As for lifestyle writing, editing and more marketing in an age of online interaction, many of these elements of my world coincided. To my surprise, they picked up steam at a stage in life I wouldn’t have expected — after divorce, after the traditional career, and as a woman at midlife.
Though I still earn my keep primarily via marketing, might this blended universe of multipurpose words, pictures and strategy be considered a lovely (overlapping) second chapter?
Our Children, Ourselves
Recently, I had a discussion with one of my sons, a college student, about the pros and cons of focusing on career goals at an early age. He is, I am happy to say, interested in many subjects and good at them, besides.
He’s also pooped, just home from finals.
Given that his most obvious talents are artistic and musical, he has always inclined in that direction when looking at the future. But he is also a thinker, a maker, a writer and something of a dreamer. These last (of course) are familiar to me.
Fortunately for those of us of a certain age, we — myself included — attended college at a time when being a generalist was not a problem. A “liberal arts” or humanities education was even considered an asset. We were freer to imagine any number of fields because the experience was more about opening doors to meaning and possibility than finding a job at the end of four years.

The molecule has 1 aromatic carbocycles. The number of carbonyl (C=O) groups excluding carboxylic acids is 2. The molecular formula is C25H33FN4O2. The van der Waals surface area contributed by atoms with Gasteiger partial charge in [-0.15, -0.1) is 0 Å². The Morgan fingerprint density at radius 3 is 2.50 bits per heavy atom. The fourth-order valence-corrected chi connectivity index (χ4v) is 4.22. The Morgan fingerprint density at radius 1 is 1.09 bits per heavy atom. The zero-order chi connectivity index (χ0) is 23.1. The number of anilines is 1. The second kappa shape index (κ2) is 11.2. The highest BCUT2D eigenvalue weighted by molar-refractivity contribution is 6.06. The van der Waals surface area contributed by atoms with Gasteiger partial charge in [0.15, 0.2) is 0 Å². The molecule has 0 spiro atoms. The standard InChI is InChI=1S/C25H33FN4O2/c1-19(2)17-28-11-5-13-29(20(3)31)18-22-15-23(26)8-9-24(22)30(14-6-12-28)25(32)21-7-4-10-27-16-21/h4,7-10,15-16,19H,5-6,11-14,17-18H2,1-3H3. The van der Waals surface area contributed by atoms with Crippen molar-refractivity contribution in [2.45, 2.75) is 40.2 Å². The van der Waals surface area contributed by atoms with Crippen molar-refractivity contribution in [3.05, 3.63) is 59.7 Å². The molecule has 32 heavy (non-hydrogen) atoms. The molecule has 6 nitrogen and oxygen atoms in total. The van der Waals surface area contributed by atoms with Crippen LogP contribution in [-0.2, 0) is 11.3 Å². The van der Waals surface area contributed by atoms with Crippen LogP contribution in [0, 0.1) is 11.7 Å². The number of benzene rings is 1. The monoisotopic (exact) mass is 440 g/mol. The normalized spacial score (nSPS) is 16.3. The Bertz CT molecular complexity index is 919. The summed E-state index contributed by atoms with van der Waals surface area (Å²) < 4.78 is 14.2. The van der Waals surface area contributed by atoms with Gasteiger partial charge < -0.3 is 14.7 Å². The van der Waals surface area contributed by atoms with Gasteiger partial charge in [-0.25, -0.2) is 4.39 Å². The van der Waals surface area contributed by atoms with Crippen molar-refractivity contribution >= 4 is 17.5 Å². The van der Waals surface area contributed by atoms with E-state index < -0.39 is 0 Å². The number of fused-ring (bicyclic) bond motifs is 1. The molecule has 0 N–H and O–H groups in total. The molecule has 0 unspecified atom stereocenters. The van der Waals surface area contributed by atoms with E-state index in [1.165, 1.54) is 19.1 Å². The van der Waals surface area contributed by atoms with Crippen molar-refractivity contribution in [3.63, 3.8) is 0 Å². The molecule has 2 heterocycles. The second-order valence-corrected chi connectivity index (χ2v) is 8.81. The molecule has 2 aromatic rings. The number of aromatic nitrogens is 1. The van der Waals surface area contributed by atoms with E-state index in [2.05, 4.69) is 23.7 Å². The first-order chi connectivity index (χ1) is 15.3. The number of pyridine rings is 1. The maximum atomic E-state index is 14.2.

When my son asked “shouldn’t I know what I want, exactly?” my response was a definitive “no.”
Shortly after that conversation, I found myself considering an opinion piece on American politics that offered a snippet of wisdom that I plan to share with my son. It is this column by Frank Bruni, From ‘Hamlet’ to Hillary, writing (in part) about Hillary Clinton’s campaign advisor, Joel Benenson, described as having taken several paths until his early 40s when:
… he fully awoke to his enthusiasm for the kind of work he does now…
… the biographies of many accomplished, contented people aren’t formulaic. They’re accidents of a sort, except for this: By taking approaches that weren’t too regimented, these people were able to color outside the lines and surprise themselves.